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Central African Republic in a dangerous state of lawlessness

Central African Republic in a dangerous state of lawlessness
Sep 08, 2013

Bangui is the capital of and the largest city in the Central African Republic. As of 2012 it had an estimated population of 734,350.

Aid workers who carried out an emergency mission to the north of strife-torn Central African Republic found villages abandoned and burned, and evidence of widespread rights abuses, the UN refugee agency said Friday.

"The UNHCR team confirmed widespread lawlessness in the region. Local people spoke of physical assaults, extortion, looting, arbitrary arrest and torture by armed men," said Melissa Fleming, spokeswoman for the UN High Commissioner for Refugees.

The team travelled to a region some 500 kilometres (310 miles) north of the capital Bangui last week.

"We are, in general, increasingly worried about the civilians caught in the middle of the fighting and who are at the mercy of anyone with a gun," she said, adding it remained unclear who was fighting.

Local communities said the spike in violence in the north may have been in retaliation for a clash last month with civilian groups who were trying to protect their families and property.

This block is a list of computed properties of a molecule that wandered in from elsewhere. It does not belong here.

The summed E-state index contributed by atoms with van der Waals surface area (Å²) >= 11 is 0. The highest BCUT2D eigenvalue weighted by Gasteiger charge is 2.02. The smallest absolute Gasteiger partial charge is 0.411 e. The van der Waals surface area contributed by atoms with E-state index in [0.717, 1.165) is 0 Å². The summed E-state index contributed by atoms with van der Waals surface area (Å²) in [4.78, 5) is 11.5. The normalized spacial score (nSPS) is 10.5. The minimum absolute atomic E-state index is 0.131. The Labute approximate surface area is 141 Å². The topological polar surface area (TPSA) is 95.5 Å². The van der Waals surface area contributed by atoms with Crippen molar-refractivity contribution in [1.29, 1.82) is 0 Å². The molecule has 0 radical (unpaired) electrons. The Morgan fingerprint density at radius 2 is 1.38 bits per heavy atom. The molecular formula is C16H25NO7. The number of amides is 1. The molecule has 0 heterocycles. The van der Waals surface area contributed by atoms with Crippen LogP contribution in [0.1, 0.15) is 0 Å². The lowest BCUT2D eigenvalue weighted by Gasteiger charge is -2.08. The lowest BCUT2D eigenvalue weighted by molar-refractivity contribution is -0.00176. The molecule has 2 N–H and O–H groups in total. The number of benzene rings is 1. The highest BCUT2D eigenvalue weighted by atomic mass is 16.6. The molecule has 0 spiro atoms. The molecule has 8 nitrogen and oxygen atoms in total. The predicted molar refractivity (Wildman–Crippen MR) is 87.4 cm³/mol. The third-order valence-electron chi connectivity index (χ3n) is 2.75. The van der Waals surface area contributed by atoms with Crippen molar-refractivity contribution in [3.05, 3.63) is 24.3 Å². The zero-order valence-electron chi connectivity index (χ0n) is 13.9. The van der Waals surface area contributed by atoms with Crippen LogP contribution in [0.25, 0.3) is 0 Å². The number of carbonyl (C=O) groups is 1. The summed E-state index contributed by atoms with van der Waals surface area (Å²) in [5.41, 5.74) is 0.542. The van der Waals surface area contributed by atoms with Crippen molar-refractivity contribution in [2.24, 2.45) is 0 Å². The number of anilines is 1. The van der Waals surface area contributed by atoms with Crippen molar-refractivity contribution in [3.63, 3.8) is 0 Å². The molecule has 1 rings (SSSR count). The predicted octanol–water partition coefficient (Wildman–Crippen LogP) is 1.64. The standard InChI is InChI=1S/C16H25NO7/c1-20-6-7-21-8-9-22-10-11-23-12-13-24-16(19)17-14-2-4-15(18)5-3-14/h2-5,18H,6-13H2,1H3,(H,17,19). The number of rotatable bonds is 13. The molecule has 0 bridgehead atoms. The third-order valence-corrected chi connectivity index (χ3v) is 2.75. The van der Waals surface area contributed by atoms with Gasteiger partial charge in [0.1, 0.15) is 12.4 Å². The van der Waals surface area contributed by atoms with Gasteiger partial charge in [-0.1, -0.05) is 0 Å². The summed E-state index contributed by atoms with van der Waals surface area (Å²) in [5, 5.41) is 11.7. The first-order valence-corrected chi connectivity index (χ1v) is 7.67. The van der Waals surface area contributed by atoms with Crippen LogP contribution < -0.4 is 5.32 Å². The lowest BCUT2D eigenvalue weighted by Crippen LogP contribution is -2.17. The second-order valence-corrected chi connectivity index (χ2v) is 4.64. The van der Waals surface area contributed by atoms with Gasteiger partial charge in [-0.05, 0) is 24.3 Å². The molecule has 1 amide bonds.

Around the town of Paoua in the region, the aid workers came upon a scene of devastation.

"They found seven villages burned to the ground and deserted -- and an eighth village partially burned -- with villagers hiding in the bush," Fleming said.

View gallery."Soldiers patrol on an armoured vehicle on September …
Soldiers patrol on an armoured vehicle as people demonstrate for the restoration of peace within the …
Residents of Paoua and people who fled to the town to escape fighting told UN staff that they were spending the night in the bush for safety reasons and only returning during the day, keeping away from roads to avoid detection, while rain was making living conditions even worse.

Widespread unrest has gripped the country since March, when a coalition of rebel groups known as Seleka deposed president Francois Bozize, who had ruled since a 2003 coup.

Fleming said it was difficult to say how many people had been displaced by fresh violence in recent weeks in the northern region, given security problems and restricted access.

Before the Seleka seized power, the north was home to almost 160,000 people, she noted.

As of Wednesday morning, UNHCR staff had registered 3,020 displaced people in the region around Paoua since fresh violence erupted two weeks ago.

And agency spokesman Babar Baloch told AFP thousands more were believed to have fled from other parts of the nation, adding to the estimated total of at least 206,000 displaced people across the country since December.

As many as 62,000 have also spilled across Central African Republic's borders into neighbouring countries.

Almost 44,000 are in the Democratic Republic of Congo, while a recent wave of more than a thousand people brought the number in Chad to at least 13,000. More than 4,000 Central Africans have also fled to Cameroon.




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